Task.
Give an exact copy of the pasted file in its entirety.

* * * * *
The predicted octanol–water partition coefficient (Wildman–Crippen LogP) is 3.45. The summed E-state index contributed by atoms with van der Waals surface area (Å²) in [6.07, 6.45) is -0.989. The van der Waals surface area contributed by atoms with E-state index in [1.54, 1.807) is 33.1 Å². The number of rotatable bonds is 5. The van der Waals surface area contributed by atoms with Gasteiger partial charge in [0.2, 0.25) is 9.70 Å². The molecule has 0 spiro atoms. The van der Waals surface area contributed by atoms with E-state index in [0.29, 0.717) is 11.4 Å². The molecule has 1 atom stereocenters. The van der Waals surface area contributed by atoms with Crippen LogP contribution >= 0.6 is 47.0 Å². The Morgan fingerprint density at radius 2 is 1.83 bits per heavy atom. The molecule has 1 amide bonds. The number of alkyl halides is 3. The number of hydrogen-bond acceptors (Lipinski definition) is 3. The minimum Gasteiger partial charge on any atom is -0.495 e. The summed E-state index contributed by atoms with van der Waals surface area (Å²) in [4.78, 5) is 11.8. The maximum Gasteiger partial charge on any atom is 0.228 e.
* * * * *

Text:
The predicted octanol–water partition coefficient (Wildman–Crippen LogP) is 3.45. The summed E-state index contributed by atoms with van der Waals surface area (Å²) in [6.07, 6.45) is -0.989. The van der Waals surface area contributed by atoms with E-state index in [1.54, 1.807) is 33.1 Å². The number of rotatable bonds is 5. The van der Waals surface area contributed by atoms with Gasteiger partial charge in [0.2, 0.25) is 9.70 Å². The molecule has 0 spiro atoms. The van der Waals surface area contributed by atoms with E-state index in [0.29, 0.717) is 11.4 Å². The molecule has 1 atom stereocenters. The van der Waals surface area contributed by atoms with Crippen LogP contribution >= 0.6 is 47.0 Å². The Morgan fingerprint density at radius 2 is 1.83 bits per heavy atom. The molecule has 1 amide bonds. The number of alkyl halides is 3. The number of hydrogen-bond acceptors (Lipinski definition) is 3. The minimum Gasteiger partial charge on any atom is -0.495 e. The summed E-state index contributed by atoms with van der Waals surface area (Å²) in [4.78, 5) is 11.8. The maximum Gasteiger partial charge on any atom is 0.228 e.